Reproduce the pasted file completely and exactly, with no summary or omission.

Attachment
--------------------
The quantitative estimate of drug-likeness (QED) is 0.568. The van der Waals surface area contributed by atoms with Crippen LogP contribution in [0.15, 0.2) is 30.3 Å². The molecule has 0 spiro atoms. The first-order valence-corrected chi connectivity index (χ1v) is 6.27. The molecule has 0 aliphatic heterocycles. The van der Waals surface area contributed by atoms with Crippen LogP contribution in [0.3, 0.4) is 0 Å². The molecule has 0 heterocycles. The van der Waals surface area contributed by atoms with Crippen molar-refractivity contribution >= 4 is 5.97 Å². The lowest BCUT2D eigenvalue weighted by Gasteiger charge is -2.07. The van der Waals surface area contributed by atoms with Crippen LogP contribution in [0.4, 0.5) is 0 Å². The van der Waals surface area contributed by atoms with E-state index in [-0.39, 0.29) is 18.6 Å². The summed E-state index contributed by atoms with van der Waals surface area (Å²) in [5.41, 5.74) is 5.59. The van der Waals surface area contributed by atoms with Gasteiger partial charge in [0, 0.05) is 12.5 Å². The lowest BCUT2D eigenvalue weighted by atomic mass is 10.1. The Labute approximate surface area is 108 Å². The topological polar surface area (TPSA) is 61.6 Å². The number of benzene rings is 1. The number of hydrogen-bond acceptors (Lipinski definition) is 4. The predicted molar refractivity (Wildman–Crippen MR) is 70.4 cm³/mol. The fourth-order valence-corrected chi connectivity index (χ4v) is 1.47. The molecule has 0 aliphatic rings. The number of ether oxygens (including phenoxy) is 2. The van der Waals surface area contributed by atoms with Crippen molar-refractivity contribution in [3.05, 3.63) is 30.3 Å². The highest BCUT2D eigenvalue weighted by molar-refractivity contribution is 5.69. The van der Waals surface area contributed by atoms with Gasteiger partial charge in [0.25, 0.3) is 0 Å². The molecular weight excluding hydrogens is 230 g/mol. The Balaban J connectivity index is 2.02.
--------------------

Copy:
The quantitative estimate of drug-likeness (QED) is 0.568. The van der Waals surface area contributed by atoms with Crippen LogP contribution in [0.15, 0.2) is 30.3 Å². The molecule has 0 spiro atoms. The first-order valence-corrected chi connectivity index (χ1v) is 6.27. The molecule has 0 aliphatic heterocycles. The van der Waals surface area contributed by atoms with Crippen LogP contribution in [0.3, 0.4) is 0 Å². The molecule has 0 heterocycles. The van der Waals surface area contributed by atoms with Crippen molar-refractivity contribution >= 4 is 5.97 Å². The lowest BCUT2D eigenvalue weighted by Gasteiger charge is -2.07. The van der Waals surface area contributed by atoms with Crippen LogP contribution in [0.4, 0.5) is 0 Å². The van der Waals surface area contributed by atoms with E-state index in [-0.39, 0.29) is 18.6 Å². The summed E-state index contributed by atoms with van der Waals surface area (Å²) in [5.41, 5.74) is 5.59. The van der Waals surface area contributed by atoms with Gasteiger partial charge in [0, 0.05) is 12.5 Å². The lowest BCUT2D eigenvalue weighted by atomic mass is 10.1. The Labute approximate surface area is 108 Å². The topological polar surface area (TPSA) is 61.6 Å². The number of benzene rings is 1. The number of hydrogen-bond acceptors (Lipinski definition) is 4. The predicted molar refractivity (Wildman–Crippen MR) is 70.4 cm³/mol. The fourth-order valence-corrected chi connectivity index (χ4v) is 1.47. The molecule has 0 aliphatic rings. The number of ether oxygens (including phenoxy) is 2. The van der Waals surface area contributed by atoms with Crippen molar-refractivity contribution in [3.05, 3.63) is 30.3 Å². The highest BCUT2D eigenvalue weighted by molar-refractivity contribution is 5.69. The van der Waals surface area contributed by atoms with Gasteiger partial charge in [0.25, 0.3) is 0 Å². The molecular weight excluding hydrogens is 230 g/mol. The Balaban J connectivity index is 2.02.